do a google search :
HomeCrunch: A Quick and Easy Driveway Apron – Thumbs Up for the Rubber BRIDJIT Curb Ramp


Permanent & Portable Curb Ramps
If you really are sad and think nobody cares, just try missing a few payments ! '11 Monaco Diplomat 43DFT RR10R pushed by a Demco Excali-Bar II hitch which is pushed by a '14 Jeep Wrangler Unlimited Sport.
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Old 02-29-2016, 06:40 PM   #7
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Cheap trick is adding either air bags or air shocks.

Old school air shocks are standard shocks with an air bag that can add spring or lift.

They also sold a dash control to remotely add and subtract.

We had a local drive in that was about 2 inches shorter than where we liked the ride on the pick up in high school.

Dump the air while paying for ticket and attendant gives the deer in headlights look...

Not sure what you have available but there are options.

Check with low rider shops too.
Tony & Lori
1989 Country Coach Savannah SE
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Old 02-29-2016, 10:41 PM   #8
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Back in at an angle, once the first wheel is on the apron, adjust. Worked for me with my last MH. I do use a skid wheel with my new MH, mainly for pulling into gas stations, (I have a 6" drop for my toad).
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Old 03-01-2016, 05:39 AM   #9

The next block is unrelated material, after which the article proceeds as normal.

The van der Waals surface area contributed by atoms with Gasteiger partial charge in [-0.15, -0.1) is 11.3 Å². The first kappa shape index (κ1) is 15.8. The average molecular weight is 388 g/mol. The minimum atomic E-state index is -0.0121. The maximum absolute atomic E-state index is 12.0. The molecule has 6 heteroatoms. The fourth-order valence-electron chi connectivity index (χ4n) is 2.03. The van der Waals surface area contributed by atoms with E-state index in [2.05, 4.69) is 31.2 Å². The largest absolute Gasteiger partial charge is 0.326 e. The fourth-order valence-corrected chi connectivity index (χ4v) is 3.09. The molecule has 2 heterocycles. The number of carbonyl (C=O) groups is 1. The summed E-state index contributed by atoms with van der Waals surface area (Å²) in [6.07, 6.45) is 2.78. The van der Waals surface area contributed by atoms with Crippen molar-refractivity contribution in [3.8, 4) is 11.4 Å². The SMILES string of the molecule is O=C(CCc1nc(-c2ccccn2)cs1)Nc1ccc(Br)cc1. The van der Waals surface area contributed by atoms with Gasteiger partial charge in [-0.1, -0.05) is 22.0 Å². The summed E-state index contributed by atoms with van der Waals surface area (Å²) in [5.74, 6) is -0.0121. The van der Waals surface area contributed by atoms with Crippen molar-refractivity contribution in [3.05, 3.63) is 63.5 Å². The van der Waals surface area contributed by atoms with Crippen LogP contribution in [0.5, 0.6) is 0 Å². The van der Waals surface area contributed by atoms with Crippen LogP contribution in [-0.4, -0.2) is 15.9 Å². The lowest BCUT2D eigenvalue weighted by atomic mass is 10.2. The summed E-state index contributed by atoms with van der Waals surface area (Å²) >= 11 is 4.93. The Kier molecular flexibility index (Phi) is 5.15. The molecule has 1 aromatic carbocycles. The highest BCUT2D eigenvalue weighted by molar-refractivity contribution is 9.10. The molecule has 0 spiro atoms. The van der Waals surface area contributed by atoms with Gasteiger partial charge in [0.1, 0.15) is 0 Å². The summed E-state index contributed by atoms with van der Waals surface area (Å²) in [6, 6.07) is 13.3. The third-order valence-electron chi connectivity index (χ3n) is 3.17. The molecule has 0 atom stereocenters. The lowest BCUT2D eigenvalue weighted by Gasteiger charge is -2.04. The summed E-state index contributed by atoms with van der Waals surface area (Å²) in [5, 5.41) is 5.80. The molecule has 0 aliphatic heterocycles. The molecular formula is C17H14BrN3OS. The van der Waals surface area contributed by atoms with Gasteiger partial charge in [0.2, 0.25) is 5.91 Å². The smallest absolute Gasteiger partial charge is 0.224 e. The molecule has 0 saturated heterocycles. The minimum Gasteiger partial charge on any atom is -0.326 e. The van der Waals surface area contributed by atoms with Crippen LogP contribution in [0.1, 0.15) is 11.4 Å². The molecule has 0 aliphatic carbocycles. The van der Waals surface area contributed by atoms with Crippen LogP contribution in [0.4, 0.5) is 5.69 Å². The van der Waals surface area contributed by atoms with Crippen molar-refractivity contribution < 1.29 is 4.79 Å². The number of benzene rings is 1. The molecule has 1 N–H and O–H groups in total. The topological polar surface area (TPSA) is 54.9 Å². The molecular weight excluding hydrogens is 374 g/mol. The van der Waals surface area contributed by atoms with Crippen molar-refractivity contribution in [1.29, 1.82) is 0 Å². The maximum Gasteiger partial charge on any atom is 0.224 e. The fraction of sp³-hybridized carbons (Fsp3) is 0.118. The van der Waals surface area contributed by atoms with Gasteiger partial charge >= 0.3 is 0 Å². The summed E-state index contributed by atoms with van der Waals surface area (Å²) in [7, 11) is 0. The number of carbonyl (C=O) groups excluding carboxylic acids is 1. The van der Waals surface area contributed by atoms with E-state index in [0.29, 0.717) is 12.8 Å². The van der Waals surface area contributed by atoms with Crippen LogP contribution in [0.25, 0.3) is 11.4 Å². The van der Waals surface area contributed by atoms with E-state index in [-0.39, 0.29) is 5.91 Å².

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The big question is, as stated above, how bad a scrape and how long is it?

A friend solved his issue by just getting a chunk of heavy rubber conveyor belting from a local gravel pit. He cut it into runners wide enough to cover the footprint of the tires and 3 layers thick. Rope loops through holes in the end make them easy to move. He just lays them in front of the tires just before the back starts to touch the ground. Wood likes to scoot out of the way of the tire, rubber is gripped by the pavement and goes under the wheel easily.

It doesn't take much usually to do the trick.
Ted 'n' Laurie, plus Jackson (aka Deputy Dog, the Parson Russell Terrier 'fur kid') and, Rylie (who crossed the Rainbow Bridge June 14, 2012).
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Old 03-03-2016, 06:15 AM   #10
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We could get our 5th wheel in the driveway...can't do it with the MH. Actually we did make it once, it was a PITA and we never tried it again. Too much risk of damage to add skid wheels, this thing is heavy. Now I do the maintenance and loading in the storage building.
2014 American Eagle 45T
DD 500
Pulling a Honda CRV
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Old 03-06-2016, 09:21 AM   #11
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I had a 3 or 4 foot long 12" roller - saved making gouges in asphalt and fully supported the rear of the coach - a 2000 - 30 foot Bigfoot.
My 2003 Triple E Commander had large skids (easy to make) and I used them once on a steep exit from a gas station.

2007 Triple E - Empress Elite - Freightliner
WH 22 owner for 7 years